My husband and I often have differences of opinion  when it comes to color. About 7 or 8 years ago we were getting ready to paint our house and my husband asked me what color I wanted to paint it. My answer was Purple! He raised an eyebrow, laughed a second, and then said, really? You’re serious? YES! I want a purple house! Which purple?  I told him I didn’t care which shade of purple or how he wanted to go about it, he was the design/color expert, he could pick out whatever would look best. How could he argue? He would have preferred a more standard color but the color I wanted was tied into emotion..Why did I want a purple house? Because it made me happy, joyful!

So why on earth did purple houses make me happy? Ok. A tiny bit of backstory. I attended Biola University for 2 years, right after I graduated high school. My parents lived in Alaska and I would fly down to Southern California each semester by myself and live in a dorm. Though I made some good friends in college, it was still a bit lonely. My second year my dorm room was at the end of a very long hallway. Some kind soul had decided to try and cheer up the hallway and they had tacked up a bunch of prints of Thomas Kincaide’s paintings. You know what I’m talking about? Fuzzy, cozy houses, with beautiful light spilling from the windows. I would stop and look at these pictures as I headed for bed, late at night, after spending hours practicing piano at the music building. Looking at these pictures created a longing I had never had before. A longing for a home, somewhere stable, cozy, warm, inviting. Up to this point in time I had thoroughly embraced my parents’ nomadic lifestyle. My entire life I had never stayed in a home longer than 2 years. I assumed that I would continue this same pattern as an adult. I would move around, have lots of adventures, never settle too long in one place. When I saw these pictures I suddenly found myself wanting something completely different. I didn’t understand it, I just knew that one day I wanted a home that reminded me of these pictures.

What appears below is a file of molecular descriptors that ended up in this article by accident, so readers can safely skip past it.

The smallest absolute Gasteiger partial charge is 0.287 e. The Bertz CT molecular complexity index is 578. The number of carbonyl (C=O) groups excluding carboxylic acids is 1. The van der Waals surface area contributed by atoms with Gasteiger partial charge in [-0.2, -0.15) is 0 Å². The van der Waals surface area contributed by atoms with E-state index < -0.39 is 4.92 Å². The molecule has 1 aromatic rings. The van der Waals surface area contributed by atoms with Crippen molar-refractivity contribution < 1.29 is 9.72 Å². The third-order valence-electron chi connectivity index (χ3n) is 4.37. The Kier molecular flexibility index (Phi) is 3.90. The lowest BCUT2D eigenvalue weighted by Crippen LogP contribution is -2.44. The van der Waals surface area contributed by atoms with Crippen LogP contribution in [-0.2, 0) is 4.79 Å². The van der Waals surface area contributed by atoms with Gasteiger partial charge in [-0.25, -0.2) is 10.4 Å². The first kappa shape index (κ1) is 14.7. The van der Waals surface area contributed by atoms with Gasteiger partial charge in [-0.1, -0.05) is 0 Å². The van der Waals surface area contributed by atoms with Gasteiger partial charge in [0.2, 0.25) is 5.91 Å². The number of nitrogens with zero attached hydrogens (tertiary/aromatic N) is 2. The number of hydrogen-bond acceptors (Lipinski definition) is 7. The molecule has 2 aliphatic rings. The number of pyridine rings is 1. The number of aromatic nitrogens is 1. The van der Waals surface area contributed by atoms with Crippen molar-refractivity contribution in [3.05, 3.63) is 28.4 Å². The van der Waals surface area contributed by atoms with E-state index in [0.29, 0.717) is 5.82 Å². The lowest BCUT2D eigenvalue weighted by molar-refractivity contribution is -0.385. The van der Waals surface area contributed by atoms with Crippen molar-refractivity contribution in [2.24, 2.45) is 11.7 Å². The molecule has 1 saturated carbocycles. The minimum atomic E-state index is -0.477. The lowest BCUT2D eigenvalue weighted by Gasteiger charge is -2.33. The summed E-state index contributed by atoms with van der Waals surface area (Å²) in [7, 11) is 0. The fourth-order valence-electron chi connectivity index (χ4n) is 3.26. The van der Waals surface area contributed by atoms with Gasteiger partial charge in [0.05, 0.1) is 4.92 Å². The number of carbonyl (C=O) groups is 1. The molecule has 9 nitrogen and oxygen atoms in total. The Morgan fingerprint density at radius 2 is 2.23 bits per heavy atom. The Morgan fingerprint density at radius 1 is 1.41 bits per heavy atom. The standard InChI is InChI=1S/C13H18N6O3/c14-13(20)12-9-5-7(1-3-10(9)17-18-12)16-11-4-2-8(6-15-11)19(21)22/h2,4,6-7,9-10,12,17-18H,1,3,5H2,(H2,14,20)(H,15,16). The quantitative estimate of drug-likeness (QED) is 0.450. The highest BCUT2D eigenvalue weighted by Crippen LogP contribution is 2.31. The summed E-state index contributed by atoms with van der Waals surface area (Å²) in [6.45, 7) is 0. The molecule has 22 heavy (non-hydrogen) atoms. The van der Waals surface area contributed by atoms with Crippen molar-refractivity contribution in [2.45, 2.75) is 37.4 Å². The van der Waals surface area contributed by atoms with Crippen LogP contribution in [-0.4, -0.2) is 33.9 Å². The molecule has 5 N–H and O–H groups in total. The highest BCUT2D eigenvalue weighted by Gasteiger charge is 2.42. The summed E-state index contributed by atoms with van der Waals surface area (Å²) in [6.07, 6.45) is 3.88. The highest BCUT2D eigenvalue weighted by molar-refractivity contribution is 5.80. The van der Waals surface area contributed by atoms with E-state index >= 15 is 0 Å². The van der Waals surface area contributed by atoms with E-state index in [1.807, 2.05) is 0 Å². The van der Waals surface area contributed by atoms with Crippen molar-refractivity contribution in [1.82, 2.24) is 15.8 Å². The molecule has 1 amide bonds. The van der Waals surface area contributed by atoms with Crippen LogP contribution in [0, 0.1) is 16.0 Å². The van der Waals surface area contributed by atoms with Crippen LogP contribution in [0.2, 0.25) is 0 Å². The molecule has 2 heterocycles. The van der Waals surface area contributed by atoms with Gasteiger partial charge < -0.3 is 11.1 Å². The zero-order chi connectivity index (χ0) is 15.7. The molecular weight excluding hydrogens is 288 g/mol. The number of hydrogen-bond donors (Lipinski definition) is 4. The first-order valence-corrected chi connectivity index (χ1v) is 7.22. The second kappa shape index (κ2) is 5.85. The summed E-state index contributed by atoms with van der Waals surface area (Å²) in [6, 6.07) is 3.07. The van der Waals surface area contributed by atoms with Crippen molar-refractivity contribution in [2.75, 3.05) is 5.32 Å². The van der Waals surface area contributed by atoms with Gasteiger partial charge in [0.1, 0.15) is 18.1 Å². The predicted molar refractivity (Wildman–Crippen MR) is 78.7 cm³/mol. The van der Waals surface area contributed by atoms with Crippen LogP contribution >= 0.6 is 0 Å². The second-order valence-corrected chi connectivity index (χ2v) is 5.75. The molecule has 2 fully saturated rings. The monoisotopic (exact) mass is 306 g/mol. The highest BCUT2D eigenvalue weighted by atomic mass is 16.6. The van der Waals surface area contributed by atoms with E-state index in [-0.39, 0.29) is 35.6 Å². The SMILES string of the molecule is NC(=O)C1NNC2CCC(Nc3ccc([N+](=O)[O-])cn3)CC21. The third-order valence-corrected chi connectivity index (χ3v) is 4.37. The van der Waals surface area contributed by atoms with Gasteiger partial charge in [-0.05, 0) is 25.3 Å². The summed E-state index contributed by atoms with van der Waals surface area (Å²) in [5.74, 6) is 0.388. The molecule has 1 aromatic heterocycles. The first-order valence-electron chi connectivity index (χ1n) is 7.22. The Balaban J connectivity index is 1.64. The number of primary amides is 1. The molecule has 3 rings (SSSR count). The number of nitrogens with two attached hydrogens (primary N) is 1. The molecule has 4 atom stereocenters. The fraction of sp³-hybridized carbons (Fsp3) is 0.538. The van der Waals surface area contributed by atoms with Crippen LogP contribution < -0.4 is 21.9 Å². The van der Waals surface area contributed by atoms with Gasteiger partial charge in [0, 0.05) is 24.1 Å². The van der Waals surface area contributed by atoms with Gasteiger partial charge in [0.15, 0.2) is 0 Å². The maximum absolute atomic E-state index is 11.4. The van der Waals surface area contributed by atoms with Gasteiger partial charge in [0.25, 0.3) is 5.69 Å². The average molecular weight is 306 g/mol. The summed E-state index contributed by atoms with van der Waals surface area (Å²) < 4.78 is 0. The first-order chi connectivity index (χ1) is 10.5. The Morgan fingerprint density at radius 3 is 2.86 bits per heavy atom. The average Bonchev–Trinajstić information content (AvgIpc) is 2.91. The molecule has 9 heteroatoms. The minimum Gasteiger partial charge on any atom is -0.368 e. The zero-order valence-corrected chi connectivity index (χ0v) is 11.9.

Later, when I had children, I read them a story called “Mr. Pine’s Purple House” by Leonard P. Kessler. It is a story about a man who wants his house to look different from his neighbors. He finally ends up painting his house purple. I loved this book. When I read it, I would think, Yes! I want a purple house too! But I would imagine a Thomas Kincaide -type purple house: fuzzy, lots of lights on the inside.

So, my husband asks me what color I want my house and I am ready, I’ve been saving up this answer for years…I want a purple house! My husband loves me. He is also a brave soul. He started looking at paint samples of all the millions of shades of purple that exist in the world. He finally came up with a plum purple on the top half of the house matched with a heavy cream on the bottom half. Looking at the paint samples, it looked great. We told the painters which colors we wanted.

We drove up to the house after the painters had finished one side. We both gulped, hard. Wow. That’s really purple. Really purple. We looked at each other, laughed nervously. My husband said, This was YOUR idea. I nodded. Yes, I would take full responsibility. Even though I was feeling nervous, seeing the purple still made me happy. I had an overwhelming urge to just laugh and dance. As the painters added the cream on the bottom of the house and finished everything up, it looked a lot more balanced, not quite as startling. I loved it. Every time I saw it I would start grinning. Why did I want a purple house? Because it makes me happy, joyful!


Years down the road, the paint has faded, it needs to be redone soon. But I, the unobservant person that I am, still notice the color of my house and it still makes me happy. I am thankful for a Creator God who made all the colors around us and then also put a desire in us to be around those colors. I am also thankful for my husband whose color choices tend to favor tan and khaki and muted grays who nevertheless lets me indulge in my fits of color. You want to know how much he loves me? He just let me paint our bedroom an interesting shade of orange. Why? Because it makes me happy, joyful!

Anxiety and the Gospel

Have you ever noticed how quickly your mood and attitude toward life can change? One minute you’re walking around and everyone you meet reminds you of Mr. Rogers (of Neighborhood fame), there are rainbows on the horizon, and you feel like you could do and be anything you want. And then one of your kids makes a bad choice and you suddenly feel like the worst parent ever: I’ve failed my child! Something happens at your kids school that makes you mad: I’m going to withdraw my kids from school and we’re all going to live in a commune in the wilderness and home school! Someone is rude to you at the store: I hate this town, why can’t we move! You have a sick day and get behind in your chores: I can’t do this, there is no way I can survive unless we hire a maid! And everything just feels like it’s unraveling right before your eyes.